Have you heard that a specific product or substance could be dangerous to your pets? Our experts at the ASPCA Animal Poison Control Center set the record straight. As the premier animal poison control center in North America, the ASPCA Animal Poison Control Center is your best resource for any animal poison-related emergency, 24 hours a day, 365 days a year. If you think that your pet may have ingested a potentially poisonous substance, make the call that can make all the difference: (888) 426-4435. A $65 consultation fee may be applied to your credit card.
• Acai Berry and Pomegranate
• Anise Oil
• Brazil Nuts
• Canned Tuna
• Carob Chips
• Cocoa Powder
• Coconut Products
• Coriander and Parsley
• Cranberry juice
• Dog Food Containing Avocado
• Food Coloring
• French Fries
• Grapeseed Oil
• Green Tea
• Juice and other Beverages
• Lemon Seeds
• Luncheon Meat
• Pistachios and Peanuts
• Steak Fat
• Table and Wine Grapes
• Treats with Garlic
• Water chestnuts
As you can see, this is an interesting list of fairly common foods and perhaps many of you have already offered some of these to your pets. For the really important information on any dangers involved with each of these items, go to: http://www.aspca.org/pet-care/ask-the-expert/ask-the-expert-poison-control/people-foods.html and click on the specific food. Helpful Buckeye suggests that you keep this web site as a "Favorite" on your computer for future consultation.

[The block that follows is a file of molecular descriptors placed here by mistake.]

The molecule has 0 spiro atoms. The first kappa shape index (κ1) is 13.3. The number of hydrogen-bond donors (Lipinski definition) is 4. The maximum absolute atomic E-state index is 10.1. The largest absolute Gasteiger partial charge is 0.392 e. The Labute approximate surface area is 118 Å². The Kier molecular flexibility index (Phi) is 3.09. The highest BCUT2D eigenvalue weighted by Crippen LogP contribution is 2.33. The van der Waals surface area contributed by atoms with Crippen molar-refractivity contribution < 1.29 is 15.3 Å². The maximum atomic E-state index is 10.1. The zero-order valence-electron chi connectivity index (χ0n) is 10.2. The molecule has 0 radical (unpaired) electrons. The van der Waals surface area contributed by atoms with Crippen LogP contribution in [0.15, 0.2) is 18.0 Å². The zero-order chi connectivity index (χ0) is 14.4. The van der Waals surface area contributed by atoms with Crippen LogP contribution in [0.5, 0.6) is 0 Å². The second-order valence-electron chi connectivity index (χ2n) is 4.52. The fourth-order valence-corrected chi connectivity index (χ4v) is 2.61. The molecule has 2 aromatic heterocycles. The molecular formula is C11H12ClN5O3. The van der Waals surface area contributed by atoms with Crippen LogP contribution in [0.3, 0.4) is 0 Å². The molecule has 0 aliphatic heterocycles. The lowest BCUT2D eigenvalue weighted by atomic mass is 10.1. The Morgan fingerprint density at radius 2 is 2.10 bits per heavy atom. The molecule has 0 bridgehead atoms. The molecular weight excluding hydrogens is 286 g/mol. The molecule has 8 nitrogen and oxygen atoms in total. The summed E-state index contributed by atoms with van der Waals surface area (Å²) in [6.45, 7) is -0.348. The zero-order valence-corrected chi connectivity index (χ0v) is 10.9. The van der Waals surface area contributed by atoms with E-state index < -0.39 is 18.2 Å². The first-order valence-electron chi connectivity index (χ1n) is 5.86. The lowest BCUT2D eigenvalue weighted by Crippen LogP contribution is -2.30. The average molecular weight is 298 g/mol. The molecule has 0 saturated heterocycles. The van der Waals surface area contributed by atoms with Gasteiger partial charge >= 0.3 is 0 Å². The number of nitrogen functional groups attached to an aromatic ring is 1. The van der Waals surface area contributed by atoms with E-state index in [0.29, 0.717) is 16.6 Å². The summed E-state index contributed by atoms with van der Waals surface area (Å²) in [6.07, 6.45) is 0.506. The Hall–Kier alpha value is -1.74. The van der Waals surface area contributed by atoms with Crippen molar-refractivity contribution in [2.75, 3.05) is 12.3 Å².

1) As a follow-up of last week's mention of problems associated with air travel by your pets, the US Department of Transportation has listed the airlines considered to be the most problematic for flying pets. The US DOT says that Continental, Delta, Alaska Airlines, American Airlines, and United have had the most reported incidents, in that order. Read the details at: http://www.pawnation.com/2010/07/23/the-most-dangerous-and-safest-airlines-for-your-dog/